A portable application does not leave its files or settings on the host computer. Typically this means that the application does not write to the Windows registry and instead stores its settings in one or more configuration files (e.g. an INI file) located in its directory. While some applications have options to support this behaviour, many programs are not designed to do this. A common technique for such programs is the use of a launcher program to copy necessary settings and files to the host computer when the application starts and move them back to the application's directory when it closes.
An alternative strategy for achieving application portability within Windows, without requiring application source code changes, is application virtualization: An application is "sequenced" or "packaged" against a runtime layer that transparently intercepts its file system and registry calls, then redirects these to other persistent storage without the application's knowledge. This approach leaves the application itself unchanged, yet portable.
The run-time layer can be embedded into an application on-the-fly by injecting a dynamic library into a third party process to create individual per application wrapper. The wrapper is activated at the application startup and hooks/redirects file- and registry-related system calls to operate with portable (ex: flash) storage space only.
The same approach is used for individual application components: run-time libraries, COM components or ActiveX, not only for the entire application. As a result, when individual components are ported in such manner they are able to be: integrated into original portable applications, repeatedly instantiated (virtually installed) with different configurations/settings on the same operating system (OS) without mutual conflicts. As the ported components do not affect the OS-protected related entities (registry and files), the components will not require administrative privileges for installation and management.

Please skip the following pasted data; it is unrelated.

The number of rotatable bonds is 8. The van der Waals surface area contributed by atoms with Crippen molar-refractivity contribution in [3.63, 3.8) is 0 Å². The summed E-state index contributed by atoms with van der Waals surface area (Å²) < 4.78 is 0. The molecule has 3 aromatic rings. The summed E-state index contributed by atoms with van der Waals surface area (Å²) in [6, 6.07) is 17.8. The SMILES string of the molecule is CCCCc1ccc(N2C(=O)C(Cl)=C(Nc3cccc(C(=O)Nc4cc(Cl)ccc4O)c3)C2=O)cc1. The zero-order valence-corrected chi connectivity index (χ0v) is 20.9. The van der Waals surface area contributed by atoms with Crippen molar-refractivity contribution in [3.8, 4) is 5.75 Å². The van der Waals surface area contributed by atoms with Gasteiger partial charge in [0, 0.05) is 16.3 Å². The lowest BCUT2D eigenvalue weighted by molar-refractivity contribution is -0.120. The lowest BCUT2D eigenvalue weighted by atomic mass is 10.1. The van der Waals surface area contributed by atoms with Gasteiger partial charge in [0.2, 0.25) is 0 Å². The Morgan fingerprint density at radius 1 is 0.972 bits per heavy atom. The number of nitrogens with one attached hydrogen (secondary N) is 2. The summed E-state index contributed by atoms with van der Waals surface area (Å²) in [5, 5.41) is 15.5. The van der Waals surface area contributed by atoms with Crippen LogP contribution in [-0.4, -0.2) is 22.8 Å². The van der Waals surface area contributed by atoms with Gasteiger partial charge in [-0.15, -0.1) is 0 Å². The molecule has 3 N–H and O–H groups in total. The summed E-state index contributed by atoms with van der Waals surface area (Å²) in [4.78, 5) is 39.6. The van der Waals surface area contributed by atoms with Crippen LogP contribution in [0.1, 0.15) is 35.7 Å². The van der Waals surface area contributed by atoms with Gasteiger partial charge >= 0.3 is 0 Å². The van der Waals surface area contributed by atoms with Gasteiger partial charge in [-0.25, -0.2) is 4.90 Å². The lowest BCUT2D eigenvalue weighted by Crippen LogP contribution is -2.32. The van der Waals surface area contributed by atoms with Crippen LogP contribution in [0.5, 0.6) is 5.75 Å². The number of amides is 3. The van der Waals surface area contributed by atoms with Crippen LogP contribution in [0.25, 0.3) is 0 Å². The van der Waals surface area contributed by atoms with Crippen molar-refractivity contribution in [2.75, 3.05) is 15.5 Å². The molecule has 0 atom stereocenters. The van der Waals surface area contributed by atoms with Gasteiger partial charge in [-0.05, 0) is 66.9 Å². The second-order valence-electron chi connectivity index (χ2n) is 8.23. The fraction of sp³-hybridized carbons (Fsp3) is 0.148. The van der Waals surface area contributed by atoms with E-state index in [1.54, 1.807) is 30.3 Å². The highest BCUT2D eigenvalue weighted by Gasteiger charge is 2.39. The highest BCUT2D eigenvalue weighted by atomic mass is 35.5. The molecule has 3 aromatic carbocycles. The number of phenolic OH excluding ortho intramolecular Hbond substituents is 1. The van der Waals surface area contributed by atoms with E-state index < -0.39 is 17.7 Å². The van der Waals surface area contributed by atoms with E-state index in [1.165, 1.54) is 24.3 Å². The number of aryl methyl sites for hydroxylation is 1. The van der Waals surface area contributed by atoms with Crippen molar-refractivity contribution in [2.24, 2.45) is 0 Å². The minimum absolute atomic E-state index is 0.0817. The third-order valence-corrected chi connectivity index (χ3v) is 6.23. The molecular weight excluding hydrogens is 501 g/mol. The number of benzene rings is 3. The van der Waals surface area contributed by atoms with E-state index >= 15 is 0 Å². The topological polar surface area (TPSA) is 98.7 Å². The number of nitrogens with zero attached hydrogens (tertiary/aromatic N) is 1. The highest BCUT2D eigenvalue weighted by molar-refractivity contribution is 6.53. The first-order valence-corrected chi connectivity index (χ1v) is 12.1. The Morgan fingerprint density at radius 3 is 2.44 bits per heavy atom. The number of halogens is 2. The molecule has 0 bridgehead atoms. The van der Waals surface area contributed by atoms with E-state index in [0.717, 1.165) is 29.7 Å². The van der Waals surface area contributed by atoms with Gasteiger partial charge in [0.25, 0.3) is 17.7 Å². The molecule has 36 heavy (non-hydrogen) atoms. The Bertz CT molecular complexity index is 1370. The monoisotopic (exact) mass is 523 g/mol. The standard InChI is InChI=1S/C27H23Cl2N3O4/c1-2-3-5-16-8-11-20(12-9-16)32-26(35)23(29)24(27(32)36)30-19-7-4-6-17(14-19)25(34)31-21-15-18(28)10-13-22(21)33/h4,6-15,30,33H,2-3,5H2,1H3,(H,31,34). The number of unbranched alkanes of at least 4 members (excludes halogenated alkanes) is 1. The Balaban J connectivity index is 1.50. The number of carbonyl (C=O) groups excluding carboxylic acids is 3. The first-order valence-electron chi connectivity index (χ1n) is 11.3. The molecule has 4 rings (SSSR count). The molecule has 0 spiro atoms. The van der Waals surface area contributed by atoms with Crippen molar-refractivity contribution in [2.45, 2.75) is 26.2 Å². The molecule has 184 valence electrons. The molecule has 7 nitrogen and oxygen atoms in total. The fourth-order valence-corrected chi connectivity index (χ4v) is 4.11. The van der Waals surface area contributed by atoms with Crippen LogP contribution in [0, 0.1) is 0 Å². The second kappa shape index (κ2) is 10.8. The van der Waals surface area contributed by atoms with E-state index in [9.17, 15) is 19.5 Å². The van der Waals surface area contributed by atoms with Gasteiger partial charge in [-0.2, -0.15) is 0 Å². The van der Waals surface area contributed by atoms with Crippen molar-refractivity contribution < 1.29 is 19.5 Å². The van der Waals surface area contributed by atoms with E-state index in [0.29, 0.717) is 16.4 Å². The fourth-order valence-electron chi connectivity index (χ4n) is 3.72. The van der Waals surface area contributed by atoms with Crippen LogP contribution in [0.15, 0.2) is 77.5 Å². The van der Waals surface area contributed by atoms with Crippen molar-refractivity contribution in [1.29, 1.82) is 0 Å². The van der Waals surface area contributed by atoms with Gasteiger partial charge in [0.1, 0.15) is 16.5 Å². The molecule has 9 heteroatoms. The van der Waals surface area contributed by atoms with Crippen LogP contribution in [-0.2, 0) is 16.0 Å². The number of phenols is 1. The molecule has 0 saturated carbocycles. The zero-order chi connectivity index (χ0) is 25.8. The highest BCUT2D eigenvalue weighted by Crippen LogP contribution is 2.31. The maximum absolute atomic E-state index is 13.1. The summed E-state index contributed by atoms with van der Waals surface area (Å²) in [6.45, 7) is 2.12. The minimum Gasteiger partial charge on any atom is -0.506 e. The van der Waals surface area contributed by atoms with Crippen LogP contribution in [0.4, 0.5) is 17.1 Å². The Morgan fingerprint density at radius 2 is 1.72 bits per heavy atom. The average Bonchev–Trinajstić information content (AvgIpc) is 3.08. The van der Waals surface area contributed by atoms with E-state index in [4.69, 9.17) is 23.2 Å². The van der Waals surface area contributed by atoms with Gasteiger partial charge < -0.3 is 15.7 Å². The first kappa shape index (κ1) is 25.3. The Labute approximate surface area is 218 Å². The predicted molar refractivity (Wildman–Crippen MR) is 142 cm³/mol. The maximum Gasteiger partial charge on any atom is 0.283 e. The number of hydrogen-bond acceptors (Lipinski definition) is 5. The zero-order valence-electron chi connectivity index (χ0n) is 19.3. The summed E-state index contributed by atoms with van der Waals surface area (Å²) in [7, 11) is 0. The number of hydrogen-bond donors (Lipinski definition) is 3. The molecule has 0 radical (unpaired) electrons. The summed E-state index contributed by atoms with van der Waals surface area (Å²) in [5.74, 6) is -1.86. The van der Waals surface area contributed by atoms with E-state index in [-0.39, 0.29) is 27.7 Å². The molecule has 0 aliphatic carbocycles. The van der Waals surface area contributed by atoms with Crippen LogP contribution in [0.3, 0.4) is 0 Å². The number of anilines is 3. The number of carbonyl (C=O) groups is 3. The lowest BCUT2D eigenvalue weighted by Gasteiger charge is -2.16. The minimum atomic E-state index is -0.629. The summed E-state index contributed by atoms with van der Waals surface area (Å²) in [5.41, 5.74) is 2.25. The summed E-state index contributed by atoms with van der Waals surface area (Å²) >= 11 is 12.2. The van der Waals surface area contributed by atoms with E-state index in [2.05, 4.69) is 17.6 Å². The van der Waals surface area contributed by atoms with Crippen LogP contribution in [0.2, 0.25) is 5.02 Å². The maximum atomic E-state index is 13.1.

Microsoft saw the need for an application-specific registry for its Windows operating system as far back as 2005. It eventually incorporated some of this technology, using the techniques mentioned above, via its Application Compatibility Database using its Detours code library, into the XP version of Windows. It did not, however, make any of this technology available via one of its system APIs.
Portable software is a class of software that is suitable for use on portable drives such as a USB (thumb) drive or digital audio player or PDA with "drive mode", although any external hard drive can be used. The concept of carrying one's favored applications, utilities, and files on a portable drive for use on any computer is one which has evolved considerably in recent years.
Programs in this category (also known as portable applications) are typically 'lite' versions of their parent software, but there are many exceptions.
To be considered portable, for purpose of this list, a software program must:
Not require any kind of formal installation onto a computer's permanent storage device to be executed, and can be stored on a removable storage device such as USB flash drive, enabling it to be used on multiple computers.
Settings are stored with, and can be carried around with, the software (i.e., they are written to the USB drive). If the registry is used to store settings, the application's configuration isn't portable, and must be set up on every PC it is used on Leaves a zero (or near-zero) "footprint" on any PC it's run on after being used. i.e., All temporary files/registry settings should be removed once the program has exited, and files created by the user can be saved directly to the same removable media as the application is stored on.
Generally, smaller utility/toolkit software is inherently fairly portable; though larger applications are sometimes changed in order to allow a portable versions to be released (e.g., Opera@USB and OperaTor).